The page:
The Minnesota Vikings have a couple of potential home run options at quarterback this offseason, but neither come without serious risks.
Minnesota is among a handful of franchises that could realistically make a play for Baltimore Ravens QB Lamar Jackson who confirmed on Monday, March 27, that he asked his team for a trade at the beginning of the month.
“As of March 2nd I requested a trade from the Ravens organization, [as] the Ravens have not been interested in meeting my value,” Jackson tweeted, addressing Baltimore fans directly. “Any and everyone that has met me or been around me knows I love the game of football and my dream is to help a team win the Super Bowl.”
The Ravens did not honor Jackson’s request, but instead landed on a compromise. The team placed the non-exclusive franchise tag on their former MVP, allowing him to negotiate with other organizations. However, the Ravens retain the right to match any offer Jackson receives or command two first-round picks in trade.
Another option for any team interested in Jackson is to go right to the Ravens and hash out a direct deal. Minnesota is one of the more interesting potential partners in this regard because the Vikings can also offer up Kirk Cousins as a temporary replacement for Jackson in Baltimore along with draft compensation.
Vikings’ Cost For Jackson Likely Cousins, 2 First-Round Picks
Bill Barnwell of ESPN on March 7 examined what a deal between the Vikings and Ravens for Jackson might look like.
“This probably would end up with the Ravens getting two first-round picks and Cousins for Jackson and a fifth-round selection,” Barnwell said, while adding that there are several obstacles to such an agreement.
Cousins has a no-trade clause and will play next season at the age of 35 on the last year of his current deal, meaning an extension likely needs to be part of any trade in which he is involved. The Ravens may or may not be open to such a stipulation.
The other issue is the Vikings’ financial situation. The team has been in cost-cutting mode all offseason as it first needed to get under the 2023 salary cap and then had to begin planning for what will probably be the richest wide receiver contract ever awarded to All-Pro Justin Jefferson by way of an extension.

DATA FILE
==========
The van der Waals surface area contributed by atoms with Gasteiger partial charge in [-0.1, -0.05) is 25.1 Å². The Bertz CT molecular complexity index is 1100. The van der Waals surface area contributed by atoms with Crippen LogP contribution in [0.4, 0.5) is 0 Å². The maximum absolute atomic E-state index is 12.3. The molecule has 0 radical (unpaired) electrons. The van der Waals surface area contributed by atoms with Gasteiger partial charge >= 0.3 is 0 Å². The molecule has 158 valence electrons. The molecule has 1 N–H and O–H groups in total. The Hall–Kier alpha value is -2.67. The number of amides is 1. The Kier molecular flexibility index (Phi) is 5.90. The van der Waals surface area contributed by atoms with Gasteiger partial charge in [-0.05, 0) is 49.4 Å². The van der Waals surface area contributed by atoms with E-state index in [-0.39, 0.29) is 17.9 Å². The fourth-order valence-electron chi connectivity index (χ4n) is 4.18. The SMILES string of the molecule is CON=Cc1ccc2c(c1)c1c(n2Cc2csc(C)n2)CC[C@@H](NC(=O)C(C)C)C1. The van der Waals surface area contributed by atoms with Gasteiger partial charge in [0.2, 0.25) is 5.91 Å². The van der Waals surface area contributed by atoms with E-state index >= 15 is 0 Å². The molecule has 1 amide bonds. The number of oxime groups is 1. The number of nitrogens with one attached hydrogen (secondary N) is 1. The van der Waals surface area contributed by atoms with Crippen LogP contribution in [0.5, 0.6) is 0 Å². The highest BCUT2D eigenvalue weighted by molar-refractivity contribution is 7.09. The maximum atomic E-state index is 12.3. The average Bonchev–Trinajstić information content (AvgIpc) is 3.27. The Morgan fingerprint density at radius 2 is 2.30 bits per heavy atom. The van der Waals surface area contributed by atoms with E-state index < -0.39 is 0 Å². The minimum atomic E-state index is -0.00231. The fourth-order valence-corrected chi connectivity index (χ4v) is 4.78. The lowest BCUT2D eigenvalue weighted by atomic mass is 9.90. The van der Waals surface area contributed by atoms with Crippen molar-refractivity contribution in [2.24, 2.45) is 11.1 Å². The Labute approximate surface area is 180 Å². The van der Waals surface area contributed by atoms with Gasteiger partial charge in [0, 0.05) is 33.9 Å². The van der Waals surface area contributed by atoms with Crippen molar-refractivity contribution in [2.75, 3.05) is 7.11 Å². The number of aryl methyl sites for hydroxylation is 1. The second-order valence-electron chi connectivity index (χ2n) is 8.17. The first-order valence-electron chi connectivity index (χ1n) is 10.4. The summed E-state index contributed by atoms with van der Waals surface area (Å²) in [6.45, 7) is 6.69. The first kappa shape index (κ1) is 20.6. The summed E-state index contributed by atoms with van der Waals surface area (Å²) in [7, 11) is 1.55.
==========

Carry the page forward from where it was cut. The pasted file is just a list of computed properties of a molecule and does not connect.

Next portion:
However, Barnwell also noted that the Vikings are more apt than some other potential suitors to meet the multiple first-round draft pick component of a Jackson deal with more or less a shrug. Minnesota picks 23rd in this year’s draft and will likely pick in the same range, or even lower, in 2024 should Jackson come to town, making the cost of acquiring him a little easier to shoulder.
Vikings Reject Cousins’ Offer of Discount on 3-Year Extension
The timing of Jackson’s trade request revelation adds another layer of interest where the Vikings are concerned, as it came just one week after a report that Minnesota passed on an extension proposal from Cousins and his camp.
The quarterback offered to play at a discounted rate in exchange for a three-year deal, which the Vikings declined, per the Star Tribune’s Ben Goessling and Andrew Krammer via the March 20 edition of the Access Vikings podcast.
Minnesota clearly wants to transition to a new era under center after the 2023 season, though finding the path forward has proven difficult. Jackson is an option, but the team will have to pay him north of $250 million with most of that contract guaranteed on top of all the assets the Vikings will surrender in any trade.
The Vikings can draft a quarterback in the middle rounds, though that is also a considerable risk because if that player doesn’t pan out and Minnesota parts ways with Cousins, then the franchise has nothing at the position.
However, a third option has become a popular discussion point in recent days. Multiple mock drafts have projected that the Vikings will move up into the top 10 by packaging a first-round pick and a third-round pick and then select Will Levis out of Kentucky as Cousins’ heir apparent.
This solution is something of a compromise between trading for Jackson or betting the future on a third-round quarterback. Minnesota will still have to surrender significant draft capital to acquire Levis, though not as much as they will to land Jackson. Plus, Levis’ contract will be far more manageable if he doesn’t prove out.
The Kentucky QB will be considerably more expensive in draft capital and in salary than a player picked in the third round, but Levis should also offer a much higher ceiling, as he has been compared to Los Angeles Rams Super Bowl-winning quarterback Matthew Stafford by ESPN’s Mel Kiper Jr.